A Critical Look at Module Warranties
Inside this Article
Module warranties are an overlooked yet vital element of the solar industry. As the market continues to grow, the industry depends on reliable technology to compete with traditional energy sources. Under current warranty structures, the burden of cost falls too heavily on system owners. Module manufacturers need to better support their products with warranty terms that apportion costs responsibly to help build a sustainable industry that inspires confidence.
In this article, I propose significant structural changes to both commercial and residential warranties. The commercial market requires terms that effectively support large-scale power purchase agreements (PPAs), while the residential market needs options that support the consumer and smaller integrators. I also review problematic terms in standard warranties.
A majority of distributed-generation solar projects under development utilize third-party financing, most notably under the PPA model. Under this model, asset owners are increasingly requiring system production guarantees from engineering, procurement and construction (EPC) contractors to ensure energy cost savings. These guarantees commonly include an annual evaluation of weather-corrected production. Compensation is paid to owners at agreed-upon true-up periods when performance falls short of modeled generation. EPC contractors are signing these guarantees and charging for O&M services even though current warranty structures leave them exposed for labor costs and reduced production while the claims process is negotiated.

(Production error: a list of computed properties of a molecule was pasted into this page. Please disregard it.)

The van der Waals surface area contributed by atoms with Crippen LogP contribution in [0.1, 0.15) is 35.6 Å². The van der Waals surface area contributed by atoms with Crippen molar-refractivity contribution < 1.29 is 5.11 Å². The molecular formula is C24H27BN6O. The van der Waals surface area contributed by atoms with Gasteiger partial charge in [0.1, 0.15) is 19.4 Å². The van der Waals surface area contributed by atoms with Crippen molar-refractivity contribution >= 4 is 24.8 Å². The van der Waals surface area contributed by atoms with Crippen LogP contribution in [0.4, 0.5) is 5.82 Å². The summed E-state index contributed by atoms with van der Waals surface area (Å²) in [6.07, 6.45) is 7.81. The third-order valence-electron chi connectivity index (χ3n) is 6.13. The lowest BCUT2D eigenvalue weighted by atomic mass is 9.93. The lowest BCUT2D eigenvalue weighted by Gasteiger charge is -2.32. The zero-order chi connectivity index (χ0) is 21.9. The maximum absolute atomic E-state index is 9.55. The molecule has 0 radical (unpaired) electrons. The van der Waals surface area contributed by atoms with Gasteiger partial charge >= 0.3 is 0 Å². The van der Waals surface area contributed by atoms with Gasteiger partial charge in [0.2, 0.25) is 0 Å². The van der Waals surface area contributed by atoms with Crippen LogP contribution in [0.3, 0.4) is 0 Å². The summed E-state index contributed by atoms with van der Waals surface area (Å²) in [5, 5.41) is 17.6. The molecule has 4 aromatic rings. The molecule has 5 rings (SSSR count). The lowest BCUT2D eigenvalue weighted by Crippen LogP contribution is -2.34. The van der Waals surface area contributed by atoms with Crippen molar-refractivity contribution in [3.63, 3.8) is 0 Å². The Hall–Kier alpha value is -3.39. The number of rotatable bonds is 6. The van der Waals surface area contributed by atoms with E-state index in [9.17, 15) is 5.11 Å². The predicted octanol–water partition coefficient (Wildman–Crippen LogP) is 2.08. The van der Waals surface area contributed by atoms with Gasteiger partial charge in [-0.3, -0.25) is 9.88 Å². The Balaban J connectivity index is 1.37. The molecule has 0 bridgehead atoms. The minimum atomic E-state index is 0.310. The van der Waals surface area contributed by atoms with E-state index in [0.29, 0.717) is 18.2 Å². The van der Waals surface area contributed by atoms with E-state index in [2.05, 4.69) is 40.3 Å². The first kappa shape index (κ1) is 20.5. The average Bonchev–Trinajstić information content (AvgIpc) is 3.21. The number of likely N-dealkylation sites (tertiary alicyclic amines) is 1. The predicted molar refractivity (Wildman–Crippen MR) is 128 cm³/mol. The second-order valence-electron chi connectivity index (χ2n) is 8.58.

My experience suggests that more support from equipment manufacturers is needed on large projects. Three changes in particular would benefit system owners and responsible EPC contractors. First, module manufacturers need to standardize warranty terms around a linear performance guarantee. Second, manufacturers should warrant blocks of modules rather than individual units. Third, systemic changes are needed in the way the industry deals with underperformance.
Linear performance guarantee. While linear performance guarantees have been around for approximately 4 years, they are far from the norm. The standard performance guarantee structure is stepped, with cliffs in year 10 and year 20 or 25. Manufacturers using this stepped performance warranty structure typically only guarantee 90% of nominal power output at the time of installation.
Pressure from industry professionals and the financial community has brought about improved performance warranty terms. As proof, eight of the 53 module manufacturers listed in the “2011 c-Si PV Desktop Reference Guide” (October/November 2011, SolarPro magazine) offer linear power warranties. While the exact terms vary by manufacturer, typically a linear performance warranty will guarantee 97% of nominal output power in year 1 and limit the acceptable change in power output to not more than –0.7% per year subsequently.
Underwriters take a conservative approach in evaluating project risks. With an industry-wide focus on bankability, module manufacturers offering linear power warranties will find that their products are more likely to be specified on projects. Manufacturers that do not offer a linear guarantee will inevitably be forced to change or get weeded out.
Module block warranty. Changing from a module-by-module to a module block performance warranty could simplify the claims process. Rather than system owners and manufacturers trying to identify individually underperforming modules, manufacturers should warrant the performance of discrete blocks of modules within the system. This could be achieved through agreement on methods of modeling and measuring performance.
The tool used to model performance and the inputs to that tool—including the characterization of the module and project-specific variables—must be defined. Performance must be measured with instrumentation of sufficient accuracy to determine whether the module block is underperforming. The variables to be measured include the irradiance, the module temperature and the voltage and current.
A common discrete block at which to model performance would be at the combiner box. Monitoring performance at this level is already common within the industry as it provides a costeffective degree of resolution. It would be simple and efficient to add modeling at this level.